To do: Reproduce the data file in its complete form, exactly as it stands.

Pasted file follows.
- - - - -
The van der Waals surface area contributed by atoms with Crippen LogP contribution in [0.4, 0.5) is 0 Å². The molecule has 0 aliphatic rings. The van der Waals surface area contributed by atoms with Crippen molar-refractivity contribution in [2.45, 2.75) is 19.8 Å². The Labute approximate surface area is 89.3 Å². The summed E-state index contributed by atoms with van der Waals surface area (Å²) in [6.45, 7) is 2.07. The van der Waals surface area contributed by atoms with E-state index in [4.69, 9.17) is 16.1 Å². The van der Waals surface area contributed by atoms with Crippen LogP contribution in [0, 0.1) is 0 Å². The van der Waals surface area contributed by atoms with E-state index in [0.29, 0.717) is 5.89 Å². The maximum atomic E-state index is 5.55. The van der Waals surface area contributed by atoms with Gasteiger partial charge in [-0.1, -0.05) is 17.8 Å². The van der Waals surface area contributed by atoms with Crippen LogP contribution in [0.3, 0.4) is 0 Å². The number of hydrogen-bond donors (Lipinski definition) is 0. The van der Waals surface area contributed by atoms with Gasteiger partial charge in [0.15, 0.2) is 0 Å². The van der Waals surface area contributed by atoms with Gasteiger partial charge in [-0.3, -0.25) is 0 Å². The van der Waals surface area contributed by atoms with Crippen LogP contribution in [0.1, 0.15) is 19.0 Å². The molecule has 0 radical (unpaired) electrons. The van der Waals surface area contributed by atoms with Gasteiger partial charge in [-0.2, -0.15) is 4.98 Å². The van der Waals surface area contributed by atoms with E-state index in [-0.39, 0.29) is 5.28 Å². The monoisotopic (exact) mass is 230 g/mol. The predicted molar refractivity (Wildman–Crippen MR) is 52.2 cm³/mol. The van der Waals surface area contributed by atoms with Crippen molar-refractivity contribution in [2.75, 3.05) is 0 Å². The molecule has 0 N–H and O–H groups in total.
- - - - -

The van der Waals surface area contributed by atoms with Crippen LogP contribution in [0.4, 0.5) is 0 Å². The molecule has 0 aliphatic rings. The van der Waals surface area contributed by atoms with Crippen molar-refractivity contribution in [2.45, 2.75) is 19.8 Å². The Labute approximate surface area is 89.3 Å². The summed E-state index contributed by atoms with van der Waals surface area (Å²) in [6.45, 7) is 2.07. The van der Waals surface area contributed by atoms with E-state index in [4.69, 9.17) is 16.1 Å². The van der Waals surface area contributed by atoms with Crippen LogP contribution in [0, 0.1) is 0 Å². The van der Waals surface area contributed by atoms with E-state index in [0.29, 0.717) is 5.89 Å². The maximum atomic E-state index is 5.55. The van der Waals surface area contributed by atoms with Gasteiger partial charge in [-0.1, -0.05) is 17.8 Å². The van der Waals surface area contributed by atoms with Crippen LogP contribution in [0.3, 0.4) is 0 Å². The number of hydrogen-bond donors (Lipinski definition) is 0. The van der Waals surface area contributed by atoms with Gasteiger partial charge in [0.15, 0.2) is 0 Å². The van der Waals surface area contributed by atoms with Gasteiger partial charge in [-0.3, -0.25) is 0 Å². The van der Waals surface area contributed by atoms with Crippen LogP contribution in [0.1, 0.15) is 19.0 Å². The molecule has 0 radical (unpaired) electrons. The van der Waals surface area contributed by atoms with Gasteiger partial charge in [-0.2, -0.15) is 4.98 Å². The van der Waals surface area contributed by atoms with E-state index in [-0.39, 0.29) is 5.28 Å². The monoisotopic (exact) mass is 230 g/mol. The predicted molar refractivity (Wildman–Crippen MR) is 52.2 cm³/mol. The van der Waals surface area contributed by atoms with Crippen molar-refractivity contribution in [2.75, 3.05) is 0 Å². The molecule has 0 N–H and O–H groups in total.